Tools Used

Chemicals Used

Getting Started

So I began by freeing the wheel bolts using the included tool and then securely placed the vehicle on a pair of jack stands. My hydraulic jack was out of order and so I had to raise the car using the included screw wheel jack. Surprisingly, this was an effortless affair and I'm glad the Widow Maker is being eliminated for good.

Another huge advantage of raising and supporting both front wheels at the same time is the ability to turns the steering wheel and subsequently the rotor to allow maximum leverage for taking out the critical calliper carriers bolts. In this picture, I have turned the steering to the left to easily access the passenger side caliper.

So this is the stock brake system and notice the accumulated surface rust on the rotor. A big reason for the presence of this rust here is the non-application of anti-seize. I have seen quite a few high-end VWs like the Passat and Tiguan, Skoda Superb, Audis to have a generous coat of anti-seize from the factory itself, and true to that, those rotors do not have surface rust at these points. Volkswagen seems to have skimped on this part since the Polo is an entry level offering. Nevertheless, this is only a very minor thing, and here's a before and after only a minute of light brushing with a metal wire brush.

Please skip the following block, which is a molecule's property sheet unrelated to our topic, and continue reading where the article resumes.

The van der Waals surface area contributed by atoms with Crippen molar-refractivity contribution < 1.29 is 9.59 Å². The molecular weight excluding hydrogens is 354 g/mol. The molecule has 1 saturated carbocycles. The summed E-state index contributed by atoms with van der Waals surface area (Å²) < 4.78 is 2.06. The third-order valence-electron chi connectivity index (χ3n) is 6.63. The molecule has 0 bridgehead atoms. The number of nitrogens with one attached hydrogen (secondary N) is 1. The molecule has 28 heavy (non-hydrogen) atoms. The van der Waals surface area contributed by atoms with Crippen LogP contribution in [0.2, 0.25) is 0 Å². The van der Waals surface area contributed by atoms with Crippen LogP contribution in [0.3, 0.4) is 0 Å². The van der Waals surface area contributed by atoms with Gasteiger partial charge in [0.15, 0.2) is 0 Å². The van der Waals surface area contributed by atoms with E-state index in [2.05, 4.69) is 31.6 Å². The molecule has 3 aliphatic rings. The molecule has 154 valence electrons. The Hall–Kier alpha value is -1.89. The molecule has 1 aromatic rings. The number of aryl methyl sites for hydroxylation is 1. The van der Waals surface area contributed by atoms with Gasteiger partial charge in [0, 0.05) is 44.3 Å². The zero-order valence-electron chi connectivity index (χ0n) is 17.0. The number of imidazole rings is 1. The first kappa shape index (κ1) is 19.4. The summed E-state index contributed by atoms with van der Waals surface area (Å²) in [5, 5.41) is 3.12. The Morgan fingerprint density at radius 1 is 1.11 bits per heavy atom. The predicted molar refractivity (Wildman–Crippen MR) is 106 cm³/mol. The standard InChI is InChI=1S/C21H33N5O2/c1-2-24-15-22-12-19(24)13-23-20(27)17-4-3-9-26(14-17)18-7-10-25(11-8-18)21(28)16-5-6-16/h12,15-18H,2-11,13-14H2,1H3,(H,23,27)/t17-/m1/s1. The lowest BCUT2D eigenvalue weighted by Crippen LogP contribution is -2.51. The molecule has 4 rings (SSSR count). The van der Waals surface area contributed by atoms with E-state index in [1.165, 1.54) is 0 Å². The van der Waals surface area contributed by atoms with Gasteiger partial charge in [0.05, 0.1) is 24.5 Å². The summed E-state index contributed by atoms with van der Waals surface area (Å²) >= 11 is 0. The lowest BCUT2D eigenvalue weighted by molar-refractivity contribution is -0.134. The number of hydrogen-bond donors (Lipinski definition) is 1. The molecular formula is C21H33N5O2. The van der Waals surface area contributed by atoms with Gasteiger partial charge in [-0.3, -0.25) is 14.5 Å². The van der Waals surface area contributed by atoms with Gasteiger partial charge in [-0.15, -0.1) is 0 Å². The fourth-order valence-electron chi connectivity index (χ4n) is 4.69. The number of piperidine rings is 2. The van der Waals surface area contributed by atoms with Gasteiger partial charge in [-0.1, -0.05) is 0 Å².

Next, using a 12mm wrench or a socket, we undo the two calliper slider pin bolts after which, we can wiggle the stock calliper out. If the calliper isn't free, then use a screw driver for slightly compressing the piston inwards to easily free-up the calliper. Here's a quick at the stock pads which have a clear INSIDE and OUTSIDE marking. Two holes on the pad backing plate are also a distinguishing factor for INSIDE and OUTSIDE pads.

Once the caliper is free, hang it from a bungee cord but since I don't have one, I'll use a tall box to place the caliper on it. The whole idea is to prevent hanging the caliper and avoid straining the rubber brake hose.